Tuesday, 29 September 2015

A Coach and some wagons

The upcoming exhibition at Croydon this weekend, to which I am taking Awngate, has pushed me to finish some projects that have lingered on the workbench.

A little while back I briefly featured a coach I'd started building. It's a Five79 kit RC810 for a Dundas Tramway coach, nicely moulded and went together very easily - until I got stuck with the couplings. A bar is provided to attach Bemo type couplings to the bogies, but that wouldn't work with the Microtrains couplings I use. I didn't need them attached to the bogies as the couplings pivot, but the wheels are so close to the end of the body mounting the couplings behind the buffer beam would foul them. So the kit sat half-built while I pondered what to do.

As is often the way with these things the solution was simple. I added a "coupling block" to the buffer beam from plasticard, which provided something to mount the coupling on so it didn't foul the bogies. Such "outboard" coupling blocks were not unusual on narrow gauge stock, even the screw protruding slightly gives the impression of a coupling pin.

The coupling mounting arrangement is clear seen from the underside. In front is one of the four bench seats for the interior - a nice moulding that if available separately, could be put to many uses!

After the couplings were sorted it was a simple job to complete the build and paint it, weathered to a slightly grubby state. It could do with lamp tops, and passengers of course - but for now it is serviceable. It's a moderately tall vehicle but not long, and fits well with on the layout - ideal for mixed trains I think, with a few wagons and a goods brake van.

Talking of wagons a few have been knocking around the workbench - another RNAD van and Bagnal open, plus a couple of opens from the second-hand sales stand, they're less detailed but provide variety. I like NG goods trains to have a mix of wagons.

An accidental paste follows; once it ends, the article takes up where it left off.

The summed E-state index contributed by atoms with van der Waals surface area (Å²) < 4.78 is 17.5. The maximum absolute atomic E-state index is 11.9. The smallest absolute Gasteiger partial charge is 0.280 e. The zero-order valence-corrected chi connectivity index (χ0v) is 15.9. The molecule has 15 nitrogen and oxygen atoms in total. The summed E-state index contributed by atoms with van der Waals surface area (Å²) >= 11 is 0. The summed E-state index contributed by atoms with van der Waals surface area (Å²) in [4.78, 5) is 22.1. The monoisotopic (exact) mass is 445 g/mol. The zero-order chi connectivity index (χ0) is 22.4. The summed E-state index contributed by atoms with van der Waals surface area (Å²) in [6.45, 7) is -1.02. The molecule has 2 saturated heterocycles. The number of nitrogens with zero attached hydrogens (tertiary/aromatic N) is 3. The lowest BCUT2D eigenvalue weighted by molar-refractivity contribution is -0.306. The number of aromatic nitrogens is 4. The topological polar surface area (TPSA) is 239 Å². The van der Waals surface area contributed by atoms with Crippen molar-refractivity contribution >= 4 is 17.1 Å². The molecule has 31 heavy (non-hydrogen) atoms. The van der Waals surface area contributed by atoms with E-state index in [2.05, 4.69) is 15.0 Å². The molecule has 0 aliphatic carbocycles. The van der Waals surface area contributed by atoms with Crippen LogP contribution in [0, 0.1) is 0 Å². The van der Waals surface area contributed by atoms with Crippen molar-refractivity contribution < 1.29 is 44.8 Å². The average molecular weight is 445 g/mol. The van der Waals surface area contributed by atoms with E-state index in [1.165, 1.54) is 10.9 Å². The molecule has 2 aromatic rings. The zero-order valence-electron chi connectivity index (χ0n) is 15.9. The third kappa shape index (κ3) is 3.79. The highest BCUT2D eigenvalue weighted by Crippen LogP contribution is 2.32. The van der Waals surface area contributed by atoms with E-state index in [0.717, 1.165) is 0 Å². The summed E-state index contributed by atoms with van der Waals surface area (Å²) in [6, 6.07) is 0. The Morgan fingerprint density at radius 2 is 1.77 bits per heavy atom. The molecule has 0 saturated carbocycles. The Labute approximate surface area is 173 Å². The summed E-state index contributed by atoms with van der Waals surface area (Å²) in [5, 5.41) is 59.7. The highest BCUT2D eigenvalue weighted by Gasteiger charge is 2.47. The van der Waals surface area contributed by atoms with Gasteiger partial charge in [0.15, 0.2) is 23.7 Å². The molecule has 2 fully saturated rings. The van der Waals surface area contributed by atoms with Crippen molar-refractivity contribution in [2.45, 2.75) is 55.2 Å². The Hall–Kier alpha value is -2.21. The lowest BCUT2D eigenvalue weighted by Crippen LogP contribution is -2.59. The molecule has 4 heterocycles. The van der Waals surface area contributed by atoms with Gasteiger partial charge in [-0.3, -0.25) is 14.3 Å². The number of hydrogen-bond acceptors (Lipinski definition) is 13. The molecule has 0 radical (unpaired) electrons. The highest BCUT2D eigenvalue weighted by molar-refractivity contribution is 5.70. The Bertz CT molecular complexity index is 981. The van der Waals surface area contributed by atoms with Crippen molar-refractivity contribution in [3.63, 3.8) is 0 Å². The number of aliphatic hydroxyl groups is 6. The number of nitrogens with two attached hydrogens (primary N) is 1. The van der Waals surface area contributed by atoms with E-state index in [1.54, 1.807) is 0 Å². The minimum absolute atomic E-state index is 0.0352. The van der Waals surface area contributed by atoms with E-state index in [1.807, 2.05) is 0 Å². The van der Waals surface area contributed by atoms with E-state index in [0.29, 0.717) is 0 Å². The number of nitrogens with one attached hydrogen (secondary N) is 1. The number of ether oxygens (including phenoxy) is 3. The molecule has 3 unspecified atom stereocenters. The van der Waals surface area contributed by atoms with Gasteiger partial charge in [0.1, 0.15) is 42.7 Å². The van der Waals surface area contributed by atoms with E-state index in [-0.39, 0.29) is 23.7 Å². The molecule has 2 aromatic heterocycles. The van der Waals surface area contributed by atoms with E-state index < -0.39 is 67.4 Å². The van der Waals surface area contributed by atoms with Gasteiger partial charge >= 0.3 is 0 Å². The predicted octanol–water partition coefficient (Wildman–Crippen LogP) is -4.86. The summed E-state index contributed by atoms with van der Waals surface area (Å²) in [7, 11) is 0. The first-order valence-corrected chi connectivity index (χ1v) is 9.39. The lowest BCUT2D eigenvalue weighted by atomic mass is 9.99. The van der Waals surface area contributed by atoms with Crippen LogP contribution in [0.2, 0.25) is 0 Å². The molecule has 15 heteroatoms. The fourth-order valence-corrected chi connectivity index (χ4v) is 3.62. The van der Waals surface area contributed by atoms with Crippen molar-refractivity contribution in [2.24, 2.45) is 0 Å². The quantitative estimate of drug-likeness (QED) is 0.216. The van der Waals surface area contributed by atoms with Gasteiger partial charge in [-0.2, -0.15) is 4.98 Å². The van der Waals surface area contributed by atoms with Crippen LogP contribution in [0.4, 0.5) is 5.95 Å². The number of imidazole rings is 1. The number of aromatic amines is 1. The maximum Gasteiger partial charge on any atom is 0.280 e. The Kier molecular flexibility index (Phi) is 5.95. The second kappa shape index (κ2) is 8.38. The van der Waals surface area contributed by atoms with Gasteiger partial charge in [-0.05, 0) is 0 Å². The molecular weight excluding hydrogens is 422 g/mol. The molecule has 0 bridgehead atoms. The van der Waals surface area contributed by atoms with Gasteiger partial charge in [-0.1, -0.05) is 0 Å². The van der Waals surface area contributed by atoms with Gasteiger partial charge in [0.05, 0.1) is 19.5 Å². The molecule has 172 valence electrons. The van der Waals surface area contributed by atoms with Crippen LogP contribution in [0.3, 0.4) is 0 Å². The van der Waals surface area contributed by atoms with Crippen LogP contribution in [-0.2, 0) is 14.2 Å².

But I don't like wagons to be too clean! A few minutes work with a wash of acrylic "dirt" and a dusting of weathering powders really tones them down, the opens could now do with some loads. I'm working through fitting couplings, and checking/adjusting them on much of the stock ready for the weekend.

Sunday, 27 September 2015

Finishing a pair of locos

It's nearly October, and I've just checked - it was June when I last posted about these locos! They've sat waiting for a few finishing touches, now with an exhibition looming it was time to tie up the loose ends and get them ready.

The Hunslet has been given a working "oily rag" look. This involves washes of acrylic paint over the loco - it seems not to stick to the shiny finish but working it in, and wiping off with a kitchen towel or cotton but eventually gives the right finish. Some subtle use of weathering powder is followed by a coat of Testors Dullcote - after all of which the over-shiny paint finish has just a dull sheen, and the loco has so much more character.

With a crew fitted the motor and flywheel are well hidden, the roof has been attached and couplings fitted. She runs well too I'm pleased to say.

With the Atkinson Walker I've gone for an even dirtier look, for a loco that is less cared for (despite being newer), or that has perhaps been recently acquired from a closed line. The same techniques were used, this time with the acrylic wash being brushed downwards in a rain-streaked fashion. This view shows the rudimentary interior: a representation of the cylinders and a some levers, along with a (leg-less) driver.

The exhibition is the Croydon Model Railway Society show next weekend - if you get there do say hi! I've got some more testing of couplings and stock preparation to do this week, and I'm hoping the new fiddle yard performs well.

Tuesday, 22 September 2015